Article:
The GNOME desktop environment in the OpenBSD Live uses 2 panels by default. Same as you can see in many GNOME-based GNU/Linux operating systems.
The top panel features three usual drop-down menus in the left part: Applications, Places and System. Next to them, you can see two quick launch items. I could not understand the purpose of the first one. It did not have any name and started no application. The second button was for the Evolution e-mail client. The right part of the top panel had clocks, a calendar and a windows selector in the top-right corner.
The bottom panel has the "Show Desktop" button in the bottom-left corner and the switch between 4 virtual desktops in the bottom-right. All the remaining space on that panel is given to the taskbar.
I found no volume control elements anywhere on the panels. The same is true for network and USB devices management.
In general, there was nothing unexpected at this stage. By the looks of it, this could be any Linux-based distribution. Comparing it to a car, there was nothing wrong with the body, apart from some missing details. But those could be a part of the overall design. At this point in time, I still could not see anything beyond the surface. Let's look under the hood.
NetworkThere was nothing like Network Manager icon on the panel. That’s why I looked through the menu searching for it.
This search allowed me to explore several applications with Network in their name. But none of them helped to configure my wireless card and home network. At this stage I came to the conclusion that OpenBSD Live did not allow me to connect to the wireless network. I may be wrong here, but I have not found any way to activate the wireless connection.
To check whether the LAN connection would work, I connected the laptop to an Ethernet cable. Unfortunately, even this did not help. I could not get any network connection on my laptop.
As a result, I could not check some of my usual test elements, such as external network partition mounting, playback of multimedia from it and playback of Flash videos.
PartitionsIn spite of non-availability of the network, I did some research about disk mounting. My findings told me that mounting of external Samba partitions in OpenBSD should be done using the command sharity, not the usual Linux and some other BSDs’ command mount -t cifs. I tried to start command sharity from the Terminal.
Unfortunately, this command was not recognised by Jggimi's OpenBSD Live system, neither as user, nor as root.
Local partitions were not listed in GNOME’s menu under Places. I tried to mount my local NTFS partition using the command mount -t ntfs…, but all my attempts were thwarted by the messages "Device not configured" and "Invalid agrument".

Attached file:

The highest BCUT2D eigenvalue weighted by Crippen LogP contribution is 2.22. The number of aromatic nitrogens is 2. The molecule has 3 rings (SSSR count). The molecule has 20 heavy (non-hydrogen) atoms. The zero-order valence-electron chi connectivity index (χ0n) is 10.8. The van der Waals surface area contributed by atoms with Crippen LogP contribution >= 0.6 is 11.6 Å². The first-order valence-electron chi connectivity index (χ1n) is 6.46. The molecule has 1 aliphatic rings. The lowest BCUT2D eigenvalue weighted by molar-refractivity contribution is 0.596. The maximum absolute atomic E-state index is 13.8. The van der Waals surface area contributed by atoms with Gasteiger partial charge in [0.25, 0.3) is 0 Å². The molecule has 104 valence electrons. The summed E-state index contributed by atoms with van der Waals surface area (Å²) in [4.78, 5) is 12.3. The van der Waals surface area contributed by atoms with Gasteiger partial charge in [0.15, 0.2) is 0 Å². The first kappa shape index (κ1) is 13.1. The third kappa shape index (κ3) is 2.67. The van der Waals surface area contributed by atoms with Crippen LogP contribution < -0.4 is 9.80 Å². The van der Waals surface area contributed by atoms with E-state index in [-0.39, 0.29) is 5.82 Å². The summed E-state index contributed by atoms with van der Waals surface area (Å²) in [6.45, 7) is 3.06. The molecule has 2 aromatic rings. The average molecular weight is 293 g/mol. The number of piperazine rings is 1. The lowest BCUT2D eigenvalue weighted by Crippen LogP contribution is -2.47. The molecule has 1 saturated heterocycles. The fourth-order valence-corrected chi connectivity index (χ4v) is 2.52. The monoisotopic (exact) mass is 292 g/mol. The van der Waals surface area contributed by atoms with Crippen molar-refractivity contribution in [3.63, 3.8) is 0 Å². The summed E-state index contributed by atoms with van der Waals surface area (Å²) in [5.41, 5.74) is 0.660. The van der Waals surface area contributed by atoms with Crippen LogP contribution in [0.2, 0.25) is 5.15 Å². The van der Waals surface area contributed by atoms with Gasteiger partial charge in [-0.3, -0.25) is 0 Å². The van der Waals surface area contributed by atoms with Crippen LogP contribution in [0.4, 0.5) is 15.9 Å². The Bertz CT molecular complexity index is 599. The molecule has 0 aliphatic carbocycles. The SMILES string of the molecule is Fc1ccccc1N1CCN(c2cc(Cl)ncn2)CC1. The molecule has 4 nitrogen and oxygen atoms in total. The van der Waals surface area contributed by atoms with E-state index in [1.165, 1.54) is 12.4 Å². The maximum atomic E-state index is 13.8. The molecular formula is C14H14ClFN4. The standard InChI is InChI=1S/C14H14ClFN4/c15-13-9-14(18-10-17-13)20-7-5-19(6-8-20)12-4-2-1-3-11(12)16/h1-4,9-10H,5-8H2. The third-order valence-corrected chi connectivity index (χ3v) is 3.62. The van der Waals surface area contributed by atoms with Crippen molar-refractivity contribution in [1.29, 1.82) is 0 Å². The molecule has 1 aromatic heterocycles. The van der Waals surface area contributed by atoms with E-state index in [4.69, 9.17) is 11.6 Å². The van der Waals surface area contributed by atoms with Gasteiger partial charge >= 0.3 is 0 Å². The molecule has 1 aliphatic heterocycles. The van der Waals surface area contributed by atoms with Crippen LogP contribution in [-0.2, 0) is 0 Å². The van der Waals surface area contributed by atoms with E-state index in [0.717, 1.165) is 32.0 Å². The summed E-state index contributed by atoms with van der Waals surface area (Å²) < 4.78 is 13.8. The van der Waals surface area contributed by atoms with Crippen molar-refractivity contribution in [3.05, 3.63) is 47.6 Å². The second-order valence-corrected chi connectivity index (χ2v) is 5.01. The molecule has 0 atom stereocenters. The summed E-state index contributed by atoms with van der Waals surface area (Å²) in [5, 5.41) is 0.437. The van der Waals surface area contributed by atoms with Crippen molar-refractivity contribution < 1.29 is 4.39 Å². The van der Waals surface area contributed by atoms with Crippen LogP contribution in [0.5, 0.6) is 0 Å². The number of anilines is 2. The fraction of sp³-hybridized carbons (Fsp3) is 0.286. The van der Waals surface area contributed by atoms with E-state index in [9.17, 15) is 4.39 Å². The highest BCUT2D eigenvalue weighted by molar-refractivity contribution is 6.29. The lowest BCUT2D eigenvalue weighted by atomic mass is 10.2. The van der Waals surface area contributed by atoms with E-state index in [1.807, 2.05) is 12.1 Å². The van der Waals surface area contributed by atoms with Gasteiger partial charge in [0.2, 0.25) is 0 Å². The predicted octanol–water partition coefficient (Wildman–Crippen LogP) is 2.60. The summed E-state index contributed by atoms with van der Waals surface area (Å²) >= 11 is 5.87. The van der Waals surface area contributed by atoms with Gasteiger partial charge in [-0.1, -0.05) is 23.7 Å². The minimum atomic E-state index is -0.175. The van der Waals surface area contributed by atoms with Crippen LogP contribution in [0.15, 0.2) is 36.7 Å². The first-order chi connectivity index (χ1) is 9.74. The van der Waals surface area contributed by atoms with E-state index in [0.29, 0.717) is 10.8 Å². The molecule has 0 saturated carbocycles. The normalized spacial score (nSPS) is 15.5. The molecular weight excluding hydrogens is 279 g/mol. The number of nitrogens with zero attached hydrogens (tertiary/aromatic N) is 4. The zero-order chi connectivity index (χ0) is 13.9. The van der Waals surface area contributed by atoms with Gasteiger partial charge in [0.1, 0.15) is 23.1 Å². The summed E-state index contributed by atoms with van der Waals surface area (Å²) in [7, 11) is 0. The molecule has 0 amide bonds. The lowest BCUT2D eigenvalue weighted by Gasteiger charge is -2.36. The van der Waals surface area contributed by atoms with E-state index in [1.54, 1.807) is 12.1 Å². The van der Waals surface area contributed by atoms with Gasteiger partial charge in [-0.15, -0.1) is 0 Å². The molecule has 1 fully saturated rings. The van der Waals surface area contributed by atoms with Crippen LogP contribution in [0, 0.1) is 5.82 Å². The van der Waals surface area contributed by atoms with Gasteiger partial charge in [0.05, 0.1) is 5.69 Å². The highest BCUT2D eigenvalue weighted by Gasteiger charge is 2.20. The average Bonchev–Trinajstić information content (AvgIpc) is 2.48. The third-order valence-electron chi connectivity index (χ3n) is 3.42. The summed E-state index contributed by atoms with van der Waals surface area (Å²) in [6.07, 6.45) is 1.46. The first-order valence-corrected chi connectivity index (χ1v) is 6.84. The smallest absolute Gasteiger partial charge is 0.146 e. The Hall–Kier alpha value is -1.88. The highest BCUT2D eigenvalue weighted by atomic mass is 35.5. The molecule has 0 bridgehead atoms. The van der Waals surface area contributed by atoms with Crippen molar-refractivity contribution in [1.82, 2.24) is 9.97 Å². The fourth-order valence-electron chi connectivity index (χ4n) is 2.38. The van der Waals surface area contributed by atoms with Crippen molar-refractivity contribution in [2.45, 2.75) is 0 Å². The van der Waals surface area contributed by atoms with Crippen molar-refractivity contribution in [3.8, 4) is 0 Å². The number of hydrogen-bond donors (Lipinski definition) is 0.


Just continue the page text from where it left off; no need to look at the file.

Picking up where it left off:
As a result, my OpenBSD Live system was isolated from everything else, apart from its own DVD disk.
What is available?So, what is on the disk then?
The Internet tools are represented by Firefox browser (version 5.0), Ekiga softphone, Empathy, Remote Desktop Viewer and Gyrus IMAP Administrator. You may ask, where is the Evolution mail client, which I mentioned in the description of the desktop? It is not in the Internet section. We'll see it later.
There are about 15 different games in OpenBSD Live, from Chess to Solitaire. I have not tried any of them, so I cannot tell you about their quality. I presume most of them are GNOME-specific applications, and as such should be OK.
The Graphics section of the menu includes DjView, F-Spot photo manager and Image viewer. No, there's no GIMP or screenshot tool in this section. GIMP is not included in OpenBSD Live at all. And, the screenshot tool... Again, we'll come back to it later.
Office tools include Dictionary, Project Management tool and... Evolution e-mail client. Yes, here it is! Not in the Internet section of the menu, but in the Office tools. That’s quite a doubtful decision from my point of view, to move the e-mail client from Internet to Office section. Of course, you can edit the menu the way you like in a normal installed system. But Jggimi’s OpenBSD Live is not intended for installation. You’ll have to use whatever is already there. Also, while I am talking about the office section of the menu, I should note that OpenBSD Live does not give you any productivity suite.